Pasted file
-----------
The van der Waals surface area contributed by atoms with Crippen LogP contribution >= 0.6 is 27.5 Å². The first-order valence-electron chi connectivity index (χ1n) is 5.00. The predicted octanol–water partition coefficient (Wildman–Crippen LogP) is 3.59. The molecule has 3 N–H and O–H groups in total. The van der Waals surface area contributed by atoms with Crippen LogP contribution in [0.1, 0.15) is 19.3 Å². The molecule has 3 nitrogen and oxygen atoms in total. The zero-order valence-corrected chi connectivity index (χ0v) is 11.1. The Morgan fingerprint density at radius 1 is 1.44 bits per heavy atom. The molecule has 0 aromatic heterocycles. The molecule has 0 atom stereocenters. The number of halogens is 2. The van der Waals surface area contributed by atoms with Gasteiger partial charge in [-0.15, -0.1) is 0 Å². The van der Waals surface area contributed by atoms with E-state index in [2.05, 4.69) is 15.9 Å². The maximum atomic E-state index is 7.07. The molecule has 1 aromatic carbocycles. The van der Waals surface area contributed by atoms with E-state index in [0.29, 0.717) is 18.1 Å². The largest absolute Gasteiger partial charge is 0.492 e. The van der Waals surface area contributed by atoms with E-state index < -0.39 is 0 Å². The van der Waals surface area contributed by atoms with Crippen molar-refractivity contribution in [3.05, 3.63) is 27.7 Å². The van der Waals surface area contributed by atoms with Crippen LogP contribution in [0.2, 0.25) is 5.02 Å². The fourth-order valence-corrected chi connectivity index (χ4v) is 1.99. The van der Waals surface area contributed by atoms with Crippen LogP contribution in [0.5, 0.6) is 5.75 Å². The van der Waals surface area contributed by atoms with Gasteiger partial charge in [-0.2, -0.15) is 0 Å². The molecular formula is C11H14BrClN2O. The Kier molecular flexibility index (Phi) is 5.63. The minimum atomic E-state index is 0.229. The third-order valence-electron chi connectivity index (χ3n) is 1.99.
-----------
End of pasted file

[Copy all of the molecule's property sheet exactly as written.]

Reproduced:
The van der Waals surface area contributed by atoms with Crippen LogP contribution >= 0.6 is 27.5 Å². The first-order valence-electron chi connectivity index (χ1n) is 5.00. The predicted octanol–water partition coefficient (Wildman–Crippen LogP) is 3.59. The molecule has 3 N–H and O–H groups in total. The van der Waals surface area contributed by atoms with Crippen LogP contribution in [0.1, 0.15) is 19.3 Å². The molecule has 3 nitrogen and oxygen atoms in total. The zero-order valence-corrected chi connectivity index (χ0v) is 11.1. The Morgan fingerprint density at radius 1 is 1.44 bits per heavy atom. The molecule has 0 aromatic heterocycles. The molecule has 0 atom stereocenters. The number of halogens is 2. The van der Waals surface area contributed by atoms with Gasteiger partial charge in [-0.15, -0.1) is 0 Å². The van der Waals surface area contributed by atoms with E-state index in [2.05, 4.69) is 15.9 Å². The maximum atomic E-state index is 7.07. The molecule has 1 aromatic carbocycles. The van der Waals surface area contributed by atoms with E-state index in [0.29, 0.717) is 18.1 Å². The largest absolute Gasteiger partial charge is 0.492 e. The van der Waals surface area contributed by atoms with E-state index < -0.39 is 0 Å². The van der Waals surface area contributed by atoms with Crippen molar-refractivity contribution in [3.05, 3.63) is 27.7 Å². The van der Waals surface area contributed by atoms with Crippen LogP contribution in [0.2, 0.25) is 5.02 Å². The fourth-order valence-corrected chi connectivity index (χ4v) is 1.99. The van der Waals surface area contributed by atoms with Crippen LogP contribution in [0.5, 0.6) is 5.75 Å². The van der Waals surface area contributed by atoms with Gasteiger partial charge in [-0.2, -0.15) is 0 Å². The molecular formula is C11H14BrClN2O. The Kier molecular flexibility index (Phi) is 5.63. The minimum atomic E-state index is 0.229. The third-order valence-electron chi connectivity index (χ3n) is 1.99.